In this expert webinar, Dr. Kubista will share with you the experience he and his team have gathered at the TATAA Biocenter, developing applications and providing services using digital PCR for nearly 12 years. They have experienced all the problems common to dPCR analytical workflows and developed robust standard operating procedures to minimize the risk of error and maximize robustness and repeatability, and developed various controls to test the performance and validate the methods. He will also discuss dPCR assay design and validation and then focus on strategies for copy number determination and rare mutation detection.
About the speaker
Mikael Kubista, TATAA Biocenter AB and Department of Biotechnology
Czech Academy of Sciences
Mikael Kubista, TATAA Biocenter AB and Department of Biotechnology, Czech Academy of SciencesDr. Kubista has been interested in life sciences his entire life. After his bachelor degree at Gothenburg University, Kubista joined the team at Astra Hässle (today part of AstraZeneca) studying the K+/H+-ATPase inhibitor omeprazole, which became the then most sold pharmaceutical drug under the trade names of Losec and Nexium. After postdocs at La Trobe University and Yale University, he became professor in Molecular Biotechnology at Chalmers University, where he invented the light-up probes for nucleic acid detection and founded LightUp Technologies as Europe´s first company focusing on quantitative real-time PCR (qPCR) based diagnostics. In 2001, Kubista set up TATAA Biocenter as center of excellence in nucleic acid analysis with locations in Gothenburg, Sweden and Prague, Czech Republic. Since 2007, Kubista also heads the Department of Gene Expression at the Institute of Biotechnology, CAS. Kubista co-authored the MIQE guidelines for RT-qPCR analysis, which is the most cited paper in molecular diagnostics, and the digital MIQE guidelines for dPCR. TATAA Biocenter is member of the European efforts SPIDIA4P ( and CANCER-ID ( standardizing liquid biopsy testing.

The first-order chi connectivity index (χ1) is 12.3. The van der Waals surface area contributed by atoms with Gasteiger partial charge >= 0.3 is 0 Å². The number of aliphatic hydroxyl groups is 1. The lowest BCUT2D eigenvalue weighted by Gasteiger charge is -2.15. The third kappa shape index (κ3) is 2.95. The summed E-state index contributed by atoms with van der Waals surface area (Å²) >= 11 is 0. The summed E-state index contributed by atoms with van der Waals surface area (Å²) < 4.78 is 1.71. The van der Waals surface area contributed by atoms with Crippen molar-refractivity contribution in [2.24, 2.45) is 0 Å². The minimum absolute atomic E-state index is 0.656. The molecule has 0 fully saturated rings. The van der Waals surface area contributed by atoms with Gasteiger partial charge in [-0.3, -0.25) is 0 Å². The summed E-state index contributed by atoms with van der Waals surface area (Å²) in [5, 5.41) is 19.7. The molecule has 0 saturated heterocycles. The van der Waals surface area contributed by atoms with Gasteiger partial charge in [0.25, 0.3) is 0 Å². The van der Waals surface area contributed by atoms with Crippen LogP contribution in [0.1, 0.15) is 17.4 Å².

Date of recording:Thursday, 24 October 2019
Duration:60 minutes
Digital PCR
Molecular Biology Research